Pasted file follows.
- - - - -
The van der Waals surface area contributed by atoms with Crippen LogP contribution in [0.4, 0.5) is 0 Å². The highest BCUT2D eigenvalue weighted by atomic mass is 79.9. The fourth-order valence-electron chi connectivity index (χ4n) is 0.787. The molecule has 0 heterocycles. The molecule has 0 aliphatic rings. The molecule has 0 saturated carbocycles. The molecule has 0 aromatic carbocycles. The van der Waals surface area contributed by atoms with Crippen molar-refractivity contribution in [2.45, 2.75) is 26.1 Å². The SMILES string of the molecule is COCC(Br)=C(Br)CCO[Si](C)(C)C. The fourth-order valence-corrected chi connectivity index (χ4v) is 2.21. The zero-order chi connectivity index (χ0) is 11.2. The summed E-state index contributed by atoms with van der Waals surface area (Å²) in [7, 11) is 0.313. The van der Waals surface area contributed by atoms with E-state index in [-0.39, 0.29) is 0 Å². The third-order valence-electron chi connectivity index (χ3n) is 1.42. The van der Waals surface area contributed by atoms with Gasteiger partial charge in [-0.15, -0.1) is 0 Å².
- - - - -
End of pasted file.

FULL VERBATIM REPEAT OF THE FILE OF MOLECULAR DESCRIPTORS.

The van der Waals surface area contributed by atoms with Crippen LogP contribution in [0.4, 0.5) is 0 Å². The highest BCUT2D eigenvalue weighted by atomic mass is 79.9. The fourth-order valence-electron chi connectivity index (χ4n) is 0.787. The molecule has 0 heterocycles. The molecule has 0 aliphatic rings. The molecule has 0 saturated carbocycles. The molecule has 0 aromatic carbocycles. The van der Waals surface area contributed by atoms with Crippen molar-refractivity contribution in [2.45, 2.75) is 26.1 Å². The SMILES string of the molecule is COCC(Br)=C(Br)CCO[Si](C)(C)C. The fourth-order valence-corrected chi connectivity index (χ4v) is 2.21. The zero-order chi connectivity index (χ0) is 11.2. The summed E-state index contributed by atoms with van der Waals surface area (Å²) in [7, 11) is 0.313. The van der Waals surface area contributed by atoms with E-state index in [-0.39, 0.29) is 0 Å². The third-order valence-electron chi connectivity index (χ3n) is 1.42. The van der Waals surface area contributed by atoms with Gasteiger partial charge in [-0.15, -0.1) is 0 Å².